Studies involving the enzymatic reactions of important sulfur transformations have been ongoing for years. Despite this, there are large gaps in our understanding of the specific transformations of DMSP and its degradation products. While a number of enzymes were previously purified and characterized as discussed below, the genes were not identified at the time. The lack of identified genes was unfortunate as the explosion in metagenomic and metatranscriptomic data provided an opportunity to further our understanding of their distribution and expression in the environment. However, in the last few years the identification of gene products responsible for the direct transformations of DMSP through the cleavage or demethylation pathways, as well as down-stream metabolic pathways, have made such studies possible (Howard et al., 2008; Raina et al., 2010; Varaljay et al., 2010; Vila-Costa et al., 2010; Reisch et al., 2011).
Three pathways have been described for the biosynthesis of DMSP: in the beach sunflower [Wollastonia biflora (L.) DC; Rhodes et al., 1997], the smooth cordgrass (Spartina alterniflora Loisel; Kocsis and Hanson, 2000), and sea lettuce (Ulva lactuca L.; Gage and Rhodes, 1997). However, the genes that encode most of the enzymes are not known. Each of these pathways share methionine as the starting compound but differ in the subsequent steps. Thus, the sulfur from DMSP and methionine share the same origin. Most evidence suggests that this sulfur is assimilated from sulfate using the adenosine 5′-phosphosulfate/3′-phosphoadenosine 5′-phosphosulfate (APS/PAPS) system that produces sulfite (Stefels, 2000). Sulfite is then reduced to sulfide in a reaction catalyzed by sulfite reductase and requiring six electrons. Sulfide is incorporated into cysteine, the precursor of methionine biosynthesis.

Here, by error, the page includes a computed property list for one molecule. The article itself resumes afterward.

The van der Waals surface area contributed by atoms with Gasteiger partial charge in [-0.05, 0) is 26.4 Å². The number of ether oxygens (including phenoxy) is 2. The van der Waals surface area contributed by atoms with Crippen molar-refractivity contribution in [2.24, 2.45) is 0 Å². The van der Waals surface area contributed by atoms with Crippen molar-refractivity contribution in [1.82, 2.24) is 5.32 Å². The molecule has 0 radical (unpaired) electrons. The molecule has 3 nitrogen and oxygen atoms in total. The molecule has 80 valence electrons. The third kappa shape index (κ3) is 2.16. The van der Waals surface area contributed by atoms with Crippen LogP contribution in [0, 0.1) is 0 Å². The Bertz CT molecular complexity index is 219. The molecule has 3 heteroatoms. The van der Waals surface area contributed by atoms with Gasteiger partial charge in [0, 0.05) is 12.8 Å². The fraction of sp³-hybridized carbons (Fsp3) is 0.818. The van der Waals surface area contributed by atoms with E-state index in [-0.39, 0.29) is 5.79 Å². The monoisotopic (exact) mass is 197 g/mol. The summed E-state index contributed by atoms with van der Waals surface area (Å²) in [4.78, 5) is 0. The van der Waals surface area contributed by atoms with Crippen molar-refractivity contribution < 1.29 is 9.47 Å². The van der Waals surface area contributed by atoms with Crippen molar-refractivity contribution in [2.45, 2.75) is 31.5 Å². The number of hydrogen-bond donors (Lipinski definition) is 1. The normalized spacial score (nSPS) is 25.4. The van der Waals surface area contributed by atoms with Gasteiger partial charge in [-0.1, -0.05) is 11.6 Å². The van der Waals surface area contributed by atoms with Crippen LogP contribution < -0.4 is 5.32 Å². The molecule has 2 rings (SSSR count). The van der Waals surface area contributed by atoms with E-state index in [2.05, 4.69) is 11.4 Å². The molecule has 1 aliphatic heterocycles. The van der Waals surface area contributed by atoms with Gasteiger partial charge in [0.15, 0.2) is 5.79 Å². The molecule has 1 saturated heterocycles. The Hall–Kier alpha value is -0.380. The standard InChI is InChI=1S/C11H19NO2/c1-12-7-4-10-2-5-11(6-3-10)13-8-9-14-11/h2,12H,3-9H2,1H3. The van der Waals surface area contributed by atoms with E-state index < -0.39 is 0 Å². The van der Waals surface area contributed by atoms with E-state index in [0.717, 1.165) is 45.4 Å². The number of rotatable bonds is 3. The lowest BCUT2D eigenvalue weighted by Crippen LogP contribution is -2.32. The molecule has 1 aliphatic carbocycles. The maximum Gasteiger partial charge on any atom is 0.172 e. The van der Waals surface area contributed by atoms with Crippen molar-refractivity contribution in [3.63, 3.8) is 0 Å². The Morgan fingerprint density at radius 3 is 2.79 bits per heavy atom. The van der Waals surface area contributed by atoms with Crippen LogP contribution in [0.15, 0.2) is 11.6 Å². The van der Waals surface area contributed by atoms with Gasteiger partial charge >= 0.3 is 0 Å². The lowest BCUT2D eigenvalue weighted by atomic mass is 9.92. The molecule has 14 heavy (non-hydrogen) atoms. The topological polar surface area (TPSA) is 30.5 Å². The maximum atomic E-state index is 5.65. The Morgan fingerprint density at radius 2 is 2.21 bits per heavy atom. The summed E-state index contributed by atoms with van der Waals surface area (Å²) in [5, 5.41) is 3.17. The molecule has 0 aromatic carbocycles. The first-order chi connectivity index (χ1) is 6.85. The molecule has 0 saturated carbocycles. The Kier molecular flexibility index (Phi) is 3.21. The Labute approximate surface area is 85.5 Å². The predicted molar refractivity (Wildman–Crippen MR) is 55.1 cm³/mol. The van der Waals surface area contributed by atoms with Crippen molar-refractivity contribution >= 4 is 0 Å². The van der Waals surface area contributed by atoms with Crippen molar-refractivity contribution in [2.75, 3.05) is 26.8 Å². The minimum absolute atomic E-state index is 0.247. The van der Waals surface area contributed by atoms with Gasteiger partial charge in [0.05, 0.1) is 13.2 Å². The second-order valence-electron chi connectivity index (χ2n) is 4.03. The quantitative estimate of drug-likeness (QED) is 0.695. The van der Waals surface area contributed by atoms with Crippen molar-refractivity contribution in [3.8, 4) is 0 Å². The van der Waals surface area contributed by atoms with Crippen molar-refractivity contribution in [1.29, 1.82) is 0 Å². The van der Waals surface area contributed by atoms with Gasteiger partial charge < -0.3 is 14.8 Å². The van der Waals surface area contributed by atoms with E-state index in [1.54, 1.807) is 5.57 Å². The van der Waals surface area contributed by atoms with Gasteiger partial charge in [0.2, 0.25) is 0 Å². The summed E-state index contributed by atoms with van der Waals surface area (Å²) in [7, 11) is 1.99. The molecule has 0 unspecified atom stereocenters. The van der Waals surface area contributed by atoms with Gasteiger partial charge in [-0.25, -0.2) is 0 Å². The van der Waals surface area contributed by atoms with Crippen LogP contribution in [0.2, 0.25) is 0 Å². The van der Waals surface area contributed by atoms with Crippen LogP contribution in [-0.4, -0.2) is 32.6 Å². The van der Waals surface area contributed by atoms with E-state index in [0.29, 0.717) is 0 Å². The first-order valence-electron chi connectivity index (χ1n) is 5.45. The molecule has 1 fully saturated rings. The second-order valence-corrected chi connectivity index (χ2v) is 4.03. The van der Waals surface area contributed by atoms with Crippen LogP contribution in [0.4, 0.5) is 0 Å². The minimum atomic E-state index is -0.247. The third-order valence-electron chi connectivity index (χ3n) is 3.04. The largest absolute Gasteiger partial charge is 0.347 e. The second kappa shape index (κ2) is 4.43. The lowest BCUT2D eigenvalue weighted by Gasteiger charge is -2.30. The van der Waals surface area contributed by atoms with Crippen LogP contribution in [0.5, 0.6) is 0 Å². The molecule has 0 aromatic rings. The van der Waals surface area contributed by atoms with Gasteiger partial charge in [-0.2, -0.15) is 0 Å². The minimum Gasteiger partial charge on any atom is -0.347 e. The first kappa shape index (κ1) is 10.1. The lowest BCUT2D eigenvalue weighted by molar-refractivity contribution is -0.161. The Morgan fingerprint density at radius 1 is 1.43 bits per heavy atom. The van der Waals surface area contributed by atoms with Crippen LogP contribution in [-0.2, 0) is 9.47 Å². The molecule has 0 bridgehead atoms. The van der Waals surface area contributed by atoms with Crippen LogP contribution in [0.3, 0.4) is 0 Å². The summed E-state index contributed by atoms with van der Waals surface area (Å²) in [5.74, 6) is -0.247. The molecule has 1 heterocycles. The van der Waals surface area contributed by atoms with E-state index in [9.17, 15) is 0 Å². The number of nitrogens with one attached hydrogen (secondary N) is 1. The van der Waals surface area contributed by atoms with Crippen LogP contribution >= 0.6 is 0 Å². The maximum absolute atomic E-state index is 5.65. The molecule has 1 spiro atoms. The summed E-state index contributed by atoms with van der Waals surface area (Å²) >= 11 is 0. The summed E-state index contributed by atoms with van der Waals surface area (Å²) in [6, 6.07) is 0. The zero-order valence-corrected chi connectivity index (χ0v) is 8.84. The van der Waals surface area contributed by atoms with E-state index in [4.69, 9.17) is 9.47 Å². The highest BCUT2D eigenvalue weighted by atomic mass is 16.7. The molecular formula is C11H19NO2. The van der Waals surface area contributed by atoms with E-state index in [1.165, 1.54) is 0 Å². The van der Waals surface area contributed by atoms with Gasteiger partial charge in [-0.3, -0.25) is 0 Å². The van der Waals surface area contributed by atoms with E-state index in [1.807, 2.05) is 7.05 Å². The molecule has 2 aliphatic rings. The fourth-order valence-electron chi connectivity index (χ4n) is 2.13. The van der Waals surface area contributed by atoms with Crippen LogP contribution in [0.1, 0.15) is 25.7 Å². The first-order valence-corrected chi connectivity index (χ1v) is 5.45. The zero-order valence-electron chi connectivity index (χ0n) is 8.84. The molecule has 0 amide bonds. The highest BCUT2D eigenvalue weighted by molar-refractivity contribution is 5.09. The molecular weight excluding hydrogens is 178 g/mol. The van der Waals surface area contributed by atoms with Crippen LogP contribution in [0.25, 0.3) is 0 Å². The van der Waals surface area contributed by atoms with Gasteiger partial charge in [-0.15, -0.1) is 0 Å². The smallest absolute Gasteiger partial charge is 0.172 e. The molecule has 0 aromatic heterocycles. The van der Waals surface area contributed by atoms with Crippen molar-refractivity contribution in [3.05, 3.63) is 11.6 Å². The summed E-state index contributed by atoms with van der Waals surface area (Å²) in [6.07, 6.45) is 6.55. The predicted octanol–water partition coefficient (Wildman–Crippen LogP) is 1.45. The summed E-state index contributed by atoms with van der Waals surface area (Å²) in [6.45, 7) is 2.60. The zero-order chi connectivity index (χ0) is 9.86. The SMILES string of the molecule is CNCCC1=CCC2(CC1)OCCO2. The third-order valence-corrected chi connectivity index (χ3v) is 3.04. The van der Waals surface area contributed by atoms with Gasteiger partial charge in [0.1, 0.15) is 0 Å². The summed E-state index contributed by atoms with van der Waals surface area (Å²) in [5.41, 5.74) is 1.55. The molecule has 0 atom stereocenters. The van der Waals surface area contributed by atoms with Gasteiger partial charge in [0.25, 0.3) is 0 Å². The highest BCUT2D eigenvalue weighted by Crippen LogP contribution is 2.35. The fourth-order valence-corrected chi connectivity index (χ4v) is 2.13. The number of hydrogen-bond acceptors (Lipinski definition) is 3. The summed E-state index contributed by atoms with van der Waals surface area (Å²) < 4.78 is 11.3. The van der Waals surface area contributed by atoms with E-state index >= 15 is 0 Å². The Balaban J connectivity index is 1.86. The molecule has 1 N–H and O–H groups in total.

Environmental Fate of DMSP
There are three separate fates of DMSP sulfur: (1) production of volatile species and evolution to the atmosphere, (2) assimilation by marine microorganisms, (3) oxidation followed by release or re-assimilation. These three fates were demonstrated in a study using a 35S DMSP tracer to track the partitioning of DMSP sulfur to various products in oceanic and coastal seawater (Kiene and Linn, 2000). About 15% of added DMSP was taken up by bacterial cells but not further metabolized even after 24 h of incubation, suggesting an intracellular accumulation of DMSP. This phenomenon was also observed in studies of chemostat-grown Ruegeria pomeroyi, a model organism for the roseobacter clade of marine Alphaproteobacterium (Reisch et al., 2008). In the Kiene and Linn (2000) study most of the DMSP was incorporated into protein or transformed to dissolved non-volatile products (DNVS). The DNVS was probably formed by oxidation to DMSO and sulfate. There was also a large difference in the amount of DMSP routed through the demethylation pathway and partitioned as protein or DNVS between coastal and open ocean waters. In coastal samples, 60% of DMSP was assimilated. In ocean samples, only 16% was assimilated, and the remainder was found as DNVS. The reason for this difference is thought to be related to the sulfur demand of the cells from different marine environments. Cells within the coastal samples are likely to have higher growth rates and therefore an increased sulfur demand, causing more sulfur to be assimilated, and less oxidized. In both coastal and oceanic samples, only a small portion of the total DMSP, an average of 10%, was routed through the DMSP-cleavage pathway and DMS production.